if it could be the Welsh rugby team, I'd be okay with it.

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My pleasure, John.  

 

They're a plant I wouldn't be without in my own garden.  Great for attracting insects as well. Taken in my garden.

 

Two male marmalade hoverflies, Episyrphus balteatus, feeding on pollen Stock Photo

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1 hour ago, John Richmond said:

My pleasure, John.  

 

They're a plant I wouldn't be without in my own garden.  Great for attracting insects as well. Taken in my garden.

 

Two male marmalade hoverflies, Episyrphus balteatus, feeding on pollen Stock Photo

 

Yes, I noticed that insects like them. I forgot this image also taken a couple of days ago. They look to be the Welsh poppies as well. Or something different perhaps?

 

bright-yellow-and-orange-wild-poppies-bl

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The bottom ones look like California poppies to me John.  But I'm not an expert.   Poppies are such interesting flowers and so many varieties are out right now.

 

Maria

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After I used up the tags flower and flowers, I'd be lost.  :wacko:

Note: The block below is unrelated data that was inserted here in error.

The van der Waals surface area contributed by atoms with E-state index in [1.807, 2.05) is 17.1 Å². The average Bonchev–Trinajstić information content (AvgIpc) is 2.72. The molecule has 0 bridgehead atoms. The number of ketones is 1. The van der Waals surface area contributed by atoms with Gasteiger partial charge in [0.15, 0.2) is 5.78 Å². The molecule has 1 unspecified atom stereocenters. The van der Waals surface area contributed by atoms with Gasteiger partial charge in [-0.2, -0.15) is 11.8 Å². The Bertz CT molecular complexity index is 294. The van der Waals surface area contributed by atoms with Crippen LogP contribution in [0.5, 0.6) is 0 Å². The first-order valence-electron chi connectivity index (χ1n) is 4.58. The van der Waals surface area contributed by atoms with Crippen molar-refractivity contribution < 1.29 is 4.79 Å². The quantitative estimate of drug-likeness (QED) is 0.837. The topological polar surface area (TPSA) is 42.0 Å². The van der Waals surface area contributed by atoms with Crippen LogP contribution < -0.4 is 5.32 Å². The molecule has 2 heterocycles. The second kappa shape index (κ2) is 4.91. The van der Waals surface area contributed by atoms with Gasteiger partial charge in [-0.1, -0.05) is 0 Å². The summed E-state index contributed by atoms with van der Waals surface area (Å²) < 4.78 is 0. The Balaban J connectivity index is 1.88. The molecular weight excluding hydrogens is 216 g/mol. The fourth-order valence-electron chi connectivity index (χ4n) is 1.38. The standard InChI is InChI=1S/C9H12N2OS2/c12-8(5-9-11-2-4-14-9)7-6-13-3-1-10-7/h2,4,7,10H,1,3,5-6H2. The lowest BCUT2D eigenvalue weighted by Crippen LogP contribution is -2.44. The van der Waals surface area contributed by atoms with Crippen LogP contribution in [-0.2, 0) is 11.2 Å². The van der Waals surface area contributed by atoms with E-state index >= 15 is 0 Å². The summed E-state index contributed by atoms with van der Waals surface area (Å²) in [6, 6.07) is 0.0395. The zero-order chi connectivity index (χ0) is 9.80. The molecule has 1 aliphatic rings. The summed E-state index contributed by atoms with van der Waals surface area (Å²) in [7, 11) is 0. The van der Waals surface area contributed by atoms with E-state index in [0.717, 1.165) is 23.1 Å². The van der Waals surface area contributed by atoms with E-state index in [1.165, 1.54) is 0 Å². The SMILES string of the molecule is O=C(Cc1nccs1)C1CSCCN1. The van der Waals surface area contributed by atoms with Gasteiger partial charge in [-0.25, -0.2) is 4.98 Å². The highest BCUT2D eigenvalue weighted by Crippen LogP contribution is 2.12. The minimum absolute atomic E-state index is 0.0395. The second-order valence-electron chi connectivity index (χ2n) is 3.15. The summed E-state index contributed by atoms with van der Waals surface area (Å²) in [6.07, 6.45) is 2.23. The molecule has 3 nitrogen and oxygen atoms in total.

• Upvote 1

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4 hours ago, John Mitchell said:

 

Yes, I noticed that insects like them. I forgot this image also taken a couple of days ago. They look to be the Welsh poppies as well. Or something different perhaps?

 

bright-yellow-and-orange-wild-poppies-bl

California poppies for these ones.  Eschscholzia californica.  Annuals and available in various seed strains and colour forms.  Those look like the species.

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Posted (edited)
10 minutes ago, John Richmond said:

California poppies for these ones.  Eschscholzia californica.  Annuals and available in various seed strains and colour forms.  Those look like the species.

 

Thanks again, poppy experts. Come to think of it, I've seen fields of poppies like these along the northern California coast, a truly magical sight.

 

So many poppies, so little time...

Edited by John Mitchell

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OK, one more poppy -- last one, I promise B)

 

I think it's a type of Shirley poppy. Yes? No?

 

Thanks again, experts.

 

close-up-of-a-pink-and-white-poppy-flowe

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Shirley you can't be serious.

I'll get my coat.

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14 minutes ago, spacecadet said:

Shirley you can't be serious.

I'll get my coat.

 

I'm always serious when it comes to poppies. :angry:

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It is indeed a semi double Shirley poppy.  The white centre (center) is characteristic of the true Shirley seed strains.

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29 minutes ago, John Richmond said:

It is indeed a semi double Shirley poppy.  The white centre (center) is characteristic of the true Shirley seed strains.

 

Thanks very much (once again), John.

 

Perhaps I'm actually getting better at this.